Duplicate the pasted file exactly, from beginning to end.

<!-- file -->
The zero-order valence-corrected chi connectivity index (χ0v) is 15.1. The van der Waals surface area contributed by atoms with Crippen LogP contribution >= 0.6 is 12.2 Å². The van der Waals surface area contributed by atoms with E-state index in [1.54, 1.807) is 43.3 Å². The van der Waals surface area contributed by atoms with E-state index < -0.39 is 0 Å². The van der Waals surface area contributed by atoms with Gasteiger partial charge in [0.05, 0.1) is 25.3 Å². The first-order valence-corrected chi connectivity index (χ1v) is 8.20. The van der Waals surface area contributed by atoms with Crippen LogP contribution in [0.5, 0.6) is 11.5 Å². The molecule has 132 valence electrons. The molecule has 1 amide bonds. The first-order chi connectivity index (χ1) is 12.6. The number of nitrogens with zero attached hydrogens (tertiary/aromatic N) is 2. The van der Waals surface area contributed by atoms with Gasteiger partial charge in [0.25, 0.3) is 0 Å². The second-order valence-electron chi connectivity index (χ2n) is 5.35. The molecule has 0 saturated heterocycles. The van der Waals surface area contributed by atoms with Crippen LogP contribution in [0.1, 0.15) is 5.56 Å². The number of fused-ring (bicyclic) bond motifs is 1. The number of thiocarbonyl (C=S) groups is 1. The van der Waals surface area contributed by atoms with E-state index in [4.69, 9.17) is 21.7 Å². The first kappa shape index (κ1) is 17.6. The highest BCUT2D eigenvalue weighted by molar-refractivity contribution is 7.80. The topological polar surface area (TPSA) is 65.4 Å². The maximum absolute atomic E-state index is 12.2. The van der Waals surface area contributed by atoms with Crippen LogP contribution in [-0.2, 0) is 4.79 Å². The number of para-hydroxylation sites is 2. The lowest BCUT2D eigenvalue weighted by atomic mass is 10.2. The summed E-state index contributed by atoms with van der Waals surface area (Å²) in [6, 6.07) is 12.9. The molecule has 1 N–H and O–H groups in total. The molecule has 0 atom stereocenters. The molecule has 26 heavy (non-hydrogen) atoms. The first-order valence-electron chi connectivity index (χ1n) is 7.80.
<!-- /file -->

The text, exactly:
The zero-order valence-corrected chi connectivity index (χ0v) is 15.1. The van der Waals surface area contributed by atoms with Crippen LogP contribution >= 0.6 is 12.2 Å². The van der Waals surface area contributed by atoms with E-state index in [1.54, 1.807) is 43.3 Å². The van der Waals surface area contributed by atoms with E-state index < -0.39 is 0 Å². The van der Waals surface area contributed by atoms with Gasteiger partial charge in [0.05, 0.1) is 25.3 Å². The first-order valence-corrected chi connectivity index (χ1v) is 8.20. The van der Waals surface area contributed by atoms with Crippen LogP contribution in [0.5, 0.6) is 11.5 Å². The molecule has 132 valence electrons. The molecule has 1 amide bonds. The first-order chi connectivity index (χ1) is 12.6. The number of nitrogens with zero attached hydrogens (tertiary/aromatic N) is 2. The van der Waals surface area contributed by atoms with Gasteiger partial charge in [0.25, 0.3) is 0 Å². The second-order valence-electron chi connectivity index (χ2n) is 5.35. The molecule has 0 saturated heterocycles. The van der Waals surface area contributed by atoms with Crippen LogP contribution in [0.1, 0.15) is 5.56 Å². The number of fused-ring (bicyclic) bond motifs is 1. The number of thiocarbonyl (C=S) groups is 1. The van der Waals surface area contributed by atoms with E-state index in [4.69, 9.17) is 21.7 Å². The first kappa shape index (κ1) is 17.6. The highest BCUT2D eigenvalue weighted by molar-refractivity contribution is 7.80. The topological polar surface area (TPSA) is 65.4 Å². The maximum absolute atomic E-state index is 12.2. The van der Waals surface area contributed by atoms with Crippen LogP contribution in [-0.2, 0) is 4.79 Å². The number of para-hydroxylation sites is 2. The lowest BCUT2D eigenvalue weighted by atomic mass is 10.2. The summed E-state index contributed by atoms with van der Waals surface area (Å²) in [6, 6.07) is 12.9. The molecule has 1 N–H and O–H groups in total. The molecule has 0 atom stereocenters. The molecule has 26 heavy (non-hydrogen) atoms. The first-order valence-electron chi connectivity index (χ1n) is 7.80.